You are not the only one who is seen blood in the sink while brushing. The gums of most adults bleed at some point. Bleeding gums might result from a new toothbrush, vitamin deficits, or gum inflammation. However, bleeding gums may indicate a more significant dental issue. Here is all you need to know about bleeding gums. Seek help from a Plymouth dentist.
Gums and Oral Health: What is Their Role?
Many people do not realize how important gums are to oral health. Your teeth are fixed in the jawbone and supported by gum tissue. The roots are protected from bacteria and dirt by gum tissues. When gums are infected or irritated, they might compromise tooth stability. Advanced gum disease causes tooth loss.
What Causes Bleeding Gums?
Many things can cause bleeding gums. The following are common causes of bleeding gums:
- Rough or Improper Brushing Method
Most people forcefully brush their teeth, assuming it would clean them. However, gums are sensitive, and brushing hard may cause bleeding. Gently brushing your teeth in small circles prevents gum recession and damage.
- Using the Improper Toothbrush
Most individuals buy toothbrushes with rough or firm bristles assuming they will clean their teeth better. They will harm your teeth’ enamel and irritate your gums, producing bleeding. Instead, choose medium or soft bristles to avoid bleeding.
- Incorrect flossing
The incorrect flossing technique can damage gums and cause bleeding or receding. Follow your tooth’s natural curvature as you floss lightly up and down.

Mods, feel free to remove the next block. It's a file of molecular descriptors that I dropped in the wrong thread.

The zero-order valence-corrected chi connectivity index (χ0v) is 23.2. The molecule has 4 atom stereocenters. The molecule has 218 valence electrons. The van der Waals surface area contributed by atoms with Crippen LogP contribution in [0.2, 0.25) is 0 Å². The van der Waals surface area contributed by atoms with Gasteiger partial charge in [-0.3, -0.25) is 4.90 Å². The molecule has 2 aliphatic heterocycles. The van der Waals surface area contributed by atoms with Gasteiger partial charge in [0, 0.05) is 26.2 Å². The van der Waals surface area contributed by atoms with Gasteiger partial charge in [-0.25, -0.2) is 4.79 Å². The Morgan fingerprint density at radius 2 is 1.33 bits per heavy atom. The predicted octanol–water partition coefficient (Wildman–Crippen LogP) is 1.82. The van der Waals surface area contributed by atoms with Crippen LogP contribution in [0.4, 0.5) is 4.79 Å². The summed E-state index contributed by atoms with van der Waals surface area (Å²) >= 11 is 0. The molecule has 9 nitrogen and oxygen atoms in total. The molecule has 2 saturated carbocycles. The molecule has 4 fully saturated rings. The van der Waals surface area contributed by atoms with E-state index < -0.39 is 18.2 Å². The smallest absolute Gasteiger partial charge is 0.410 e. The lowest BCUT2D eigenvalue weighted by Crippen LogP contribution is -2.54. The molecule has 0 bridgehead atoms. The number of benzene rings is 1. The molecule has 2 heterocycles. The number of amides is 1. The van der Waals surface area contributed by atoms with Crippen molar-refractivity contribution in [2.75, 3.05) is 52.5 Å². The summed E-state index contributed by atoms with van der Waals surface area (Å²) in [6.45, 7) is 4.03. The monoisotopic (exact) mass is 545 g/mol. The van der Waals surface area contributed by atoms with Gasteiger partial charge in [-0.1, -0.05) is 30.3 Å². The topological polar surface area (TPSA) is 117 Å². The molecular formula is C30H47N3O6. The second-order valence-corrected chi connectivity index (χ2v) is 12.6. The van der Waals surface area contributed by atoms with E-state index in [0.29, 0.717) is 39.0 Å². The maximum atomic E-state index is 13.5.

- Gum Disease
Gum disease is the biggest cause of tooth loss in the US and bleeding gums. Professional therapy is needed to stop gum disease from progressing. Gingivitis, which causes bleeding gums and poor breath, is the early stage of gum disease. Gum disease can lead to periodontitis, which can cause jawbone deterioration, abscesses, tooth loss, lung infections, and heart disease if left untreated.
When Should You Worry About Bleeding Gums?
Bleeding gums may indicate an issue. Even when chewing hard foods, gums remain strong and not readily irritated. If your gums occasionally bleed, watch what you eat and practice good oral hygiene. Contact a dentist if your gums are bleeding or sore, red, and puffy.
To detect gum disease, your dentist will examine you. If you have gingivitis, your dentist may suggest a deep cleaning. To maintain gum health, they will also give you dental hygiene tips. Dental therapy may be needed for advanced gum disease. Your dentist can examine and assess the situation and provide you with the best option to improve your gum health.